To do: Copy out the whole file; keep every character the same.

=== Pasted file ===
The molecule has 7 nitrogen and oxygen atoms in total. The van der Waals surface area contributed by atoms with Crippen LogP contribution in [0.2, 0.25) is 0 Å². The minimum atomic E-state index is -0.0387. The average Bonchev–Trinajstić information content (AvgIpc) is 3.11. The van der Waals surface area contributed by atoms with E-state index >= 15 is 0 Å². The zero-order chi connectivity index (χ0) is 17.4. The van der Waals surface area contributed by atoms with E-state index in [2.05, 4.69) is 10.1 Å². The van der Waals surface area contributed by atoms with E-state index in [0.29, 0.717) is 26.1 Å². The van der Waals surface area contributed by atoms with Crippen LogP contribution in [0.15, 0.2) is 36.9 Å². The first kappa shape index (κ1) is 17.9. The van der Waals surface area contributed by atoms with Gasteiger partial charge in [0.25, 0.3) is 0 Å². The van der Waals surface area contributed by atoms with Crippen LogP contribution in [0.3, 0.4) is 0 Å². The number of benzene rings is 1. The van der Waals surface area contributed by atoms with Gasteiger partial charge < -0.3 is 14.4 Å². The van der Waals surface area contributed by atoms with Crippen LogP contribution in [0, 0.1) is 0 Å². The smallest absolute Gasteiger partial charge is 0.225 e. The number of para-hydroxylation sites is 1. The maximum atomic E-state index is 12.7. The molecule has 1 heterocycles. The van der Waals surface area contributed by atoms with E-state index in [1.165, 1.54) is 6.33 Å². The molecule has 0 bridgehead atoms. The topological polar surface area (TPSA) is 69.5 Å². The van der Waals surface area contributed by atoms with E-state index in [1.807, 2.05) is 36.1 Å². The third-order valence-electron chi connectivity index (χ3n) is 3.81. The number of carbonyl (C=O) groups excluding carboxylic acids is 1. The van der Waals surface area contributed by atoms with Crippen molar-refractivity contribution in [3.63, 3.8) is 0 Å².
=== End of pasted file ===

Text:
The molecule has 7 nitrogen and oxygen atoms in total. The van der Waals surface area contributed by atoms with Crippen LogP contribution in [0.2, 0.25) is 0 Å². The minimum atomic E-state index is -0.0387. The average Bonchev–Trinajstić information content (AvgIpc) is 3.11. The van der Waals surface area contributed by atoms with E-state index >= 15 is 0 Å². The zero-order chi connectivity index (χ0) is 17.4. The van der Waals surface area contributed by atoms with E-state index in [2.05, 4.69) is 10.1 Å². The van der Waals surface area contributed by atoms with E-state index in [0.29, 0.717) is 26.1 Å². The van der Waals surface area contributed by atoms with Crippen LogP contribution in [0.15, 0.2) is 36.9 Å². The first kappa shape index (κ1) is 17.9. The van der Waals surface area contributed by atoms with Gasteiger partial charge in [0.25, 0.3) is 0 Å². The van der Waals surface area contributed by atoms with Crippen LogP contribution in [0.3, 0.4) is 0 Å². The number of benzene rings is 1. The van der Waals surface area contributed by atoms with Gasteiger partial charge < -0.3 is 14.4 Å². The van der Waals surface area contributed by atoms with Crippen LogP contribution in [0, 0.1) is 0 Å². The smallest absolute Gasteiger partial charge is 0.225 e. The number of para-hydroxylation sites is 1. The maximum atomic E-state index is 12.7. The molecule has 1 heterocycles. The van der Waals surface area contributed by atoms with E-state index in [1.165, 1.54) is 6.33 Å². The molecule has 0 bridgehead atoms. The topological polar surface area (TPSA) is 69.5 Å². The van der Waals surface area contributed by atoms with E-state index in [1.807, 2.05) is 36.1 Å². The third-order valence-electron chi connectivity index (χ3n) is 3.81. The number of carbonyl (C=O) groups excluding carboxylic acids is 1. The van der Waals surface area contributed by atoms with Crippen molar-refractivity contribution in [3.63, 3.8) is 0 Å².